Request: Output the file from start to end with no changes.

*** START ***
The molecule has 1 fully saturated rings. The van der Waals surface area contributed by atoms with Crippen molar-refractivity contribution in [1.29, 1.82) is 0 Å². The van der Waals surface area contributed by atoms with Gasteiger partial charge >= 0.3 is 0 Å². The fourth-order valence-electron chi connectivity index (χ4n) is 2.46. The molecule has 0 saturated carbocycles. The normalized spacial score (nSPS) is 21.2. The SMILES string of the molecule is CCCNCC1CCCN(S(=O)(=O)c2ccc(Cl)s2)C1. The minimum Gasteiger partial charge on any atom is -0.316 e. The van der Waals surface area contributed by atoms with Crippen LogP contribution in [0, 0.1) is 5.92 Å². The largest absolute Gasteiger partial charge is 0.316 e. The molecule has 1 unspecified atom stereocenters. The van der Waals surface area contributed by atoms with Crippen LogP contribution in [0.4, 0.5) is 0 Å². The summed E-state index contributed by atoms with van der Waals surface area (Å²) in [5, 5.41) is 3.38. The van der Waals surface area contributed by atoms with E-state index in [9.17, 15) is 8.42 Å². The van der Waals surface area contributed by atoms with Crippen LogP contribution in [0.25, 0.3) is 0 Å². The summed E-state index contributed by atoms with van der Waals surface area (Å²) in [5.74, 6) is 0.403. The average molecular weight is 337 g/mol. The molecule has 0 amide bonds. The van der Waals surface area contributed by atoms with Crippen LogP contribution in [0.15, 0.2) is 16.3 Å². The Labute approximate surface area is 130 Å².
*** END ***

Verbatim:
The molecule has 1 fully saturated rings. The van der Waals surface area contributed by atoms with Crippen molar-refractivity contribution in [1.29, 1.82) is 0 Å². The van der Waals surface area contributed by atoms with Gasteiger partial charge >= 0.3 is 0 Å². The fourth-order valence-electron chi connectivity index (χ4n) is 2.46. The molecule has 0 saturated carbocycles. The normalized spacial score (nSPS) is 21.2. The SMILES string of the molecule is CCCNCC1CCCN(S(=O)(=O)c2ccc(Cl)s2)C1. The minimum Gasteiger partial charge on any atom is -0.316 e. The van der Waals surface area contributed by atoms with Crippen LogP contribution in [0, 0.1) is 5.92 Å². The largest absolute Gasteiger partial charge is 0.316 e. The molecule has 1 unspecified atom stereocenters. The van der Waals surface area contributed by atoms with Crippen LogP contribution in [0.4, 0.5) is 0 Å². The summed E-state index contributed by atoms with van der Waals surface area (Å²) in [5, 5.41) is 3.38. The van der Waals surface area contributed by atoms with E-state index in [9.17, 15) is 8.42 Å². The van der Waals surface area contributed by atoms with Crippen LogP contribution in [0.25, 0.3) is 0 Å². The summed E-state index contributed by atoms with van der Waals surface area (Å²) in [5.74, 6) is 0.403. The average molecular weight is 337 g/mol. The molecule has 0 amide bonds. The van der Waals surface area contributed by atoms with Crippen LogP contribution in [0.15, 0.2) is 16.3 Å². The Labute approximate surface area is 130 Å².